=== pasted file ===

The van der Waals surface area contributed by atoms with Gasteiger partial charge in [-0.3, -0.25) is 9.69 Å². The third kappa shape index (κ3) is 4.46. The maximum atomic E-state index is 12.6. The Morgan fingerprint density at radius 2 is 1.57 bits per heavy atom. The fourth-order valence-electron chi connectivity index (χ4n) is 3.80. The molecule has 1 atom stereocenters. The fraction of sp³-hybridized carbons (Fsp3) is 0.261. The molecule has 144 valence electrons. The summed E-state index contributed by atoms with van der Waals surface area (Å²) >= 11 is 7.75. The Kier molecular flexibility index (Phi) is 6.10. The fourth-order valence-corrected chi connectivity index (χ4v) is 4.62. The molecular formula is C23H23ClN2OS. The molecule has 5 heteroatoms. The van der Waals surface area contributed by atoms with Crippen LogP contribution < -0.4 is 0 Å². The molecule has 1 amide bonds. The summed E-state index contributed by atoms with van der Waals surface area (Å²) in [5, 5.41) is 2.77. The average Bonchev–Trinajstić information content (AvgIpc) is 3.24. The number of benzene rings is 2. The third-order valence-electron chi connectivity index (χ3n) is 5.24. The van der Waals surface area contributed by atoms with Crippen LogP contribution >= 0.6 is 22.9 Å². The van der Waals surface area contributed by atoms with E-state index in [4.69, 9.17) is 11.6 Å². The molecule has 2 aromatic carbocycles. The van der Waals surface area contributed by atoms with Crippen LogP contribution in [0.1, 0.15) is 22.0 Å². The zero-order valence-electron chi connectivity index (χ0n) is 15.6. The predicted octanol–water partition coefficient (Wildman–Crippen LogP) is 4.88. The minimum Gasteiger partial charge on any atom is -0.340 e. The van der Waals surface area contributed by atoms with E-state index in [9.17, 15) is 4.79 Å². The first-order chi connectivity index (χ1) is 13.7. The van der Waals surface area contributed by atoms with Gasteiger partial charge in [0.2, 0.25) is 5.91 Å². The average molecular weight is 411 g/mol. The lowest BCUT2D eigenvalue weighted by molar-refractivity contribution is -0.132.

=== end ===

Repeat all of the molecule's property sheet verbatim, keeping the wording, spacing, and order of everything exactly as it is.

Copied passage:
The van der Waals surface area contributed by atoms with Gasteiger partial charge in [-0.3, -0.25) is 9.69 Å². The third kappa shape index (κ3) is 4.46. The maximum atomic E-state index is 12.6. The Morgan fingerprint density at radius 2 is 1.57 bits per heavy atom. The fourth-order valence-electron chi connectivity index (χ4n) is 3.80. The molecule has 1 atom stereocenters. The fraction of sp³-hybridized carbons (Fsp3) is 0.261. The molecule has 144 valence electrons. The summed E-state index contributed by atoms with van der Waals surface area (Å²) >= 11 is 7.75. The Kier molecular flexibility index (Phi) is 6.10. The fourth-order valence-corrected chi connectivity index (χ4v) is 4.62. The molecular formula is C23H23ClN2OS. The molecule has 5 heteroatoms. The van der Waals surface area contributed by atoms with Crippen LogP contribution < -0.4 is 0 Å². The molecule has 1 amide bonds. The summed E-state index contributed by atoms with van der Waals surface area (Å²) in [5, 5.41) is 2.77. The average Bonchev–Trinajstić information content (AvgIpc) is 3.24. The number of benzene rings is 2. The third-order valence-electron chi connectivity index (χ3n) is 5.24. The van der Waals surface area contributed by atoms with Crippen LogP contribution >= 0.6 is 22.9 Å². The van der Waals surface area contributed by atoms with E-state index in [4.69, 9.17) is 11.6 Å². The molecule has 2 aromatic carbocycles. The van der Waals surface area contributed by atoms with Crippen LogP contribution in [0.1, 0.15) is 22.0 Å². The zero-order valence-electron chi connectivity index (χ0n) is 15.6. The predicted octanol–water partition coefficient (Wildman–Crippen LogP) is 4.88. The minimum Gasteiger partial charge on any atom is -0.340 e. The van der Waals surface area contributed by atoms with E-state index in [9.17, 15) is 4.79 Å². The first-order chi connectivity index (χ1) is 13.7. The van der Waals surface area contributed by atoms with Gasteiger partial charge in [0.2, 0.25) is 5.91 Å². The average molecular weight is 411 g/mol. The lowest BCUT2D eigenvalue weighted by molar-refractivity contribution is -0.132.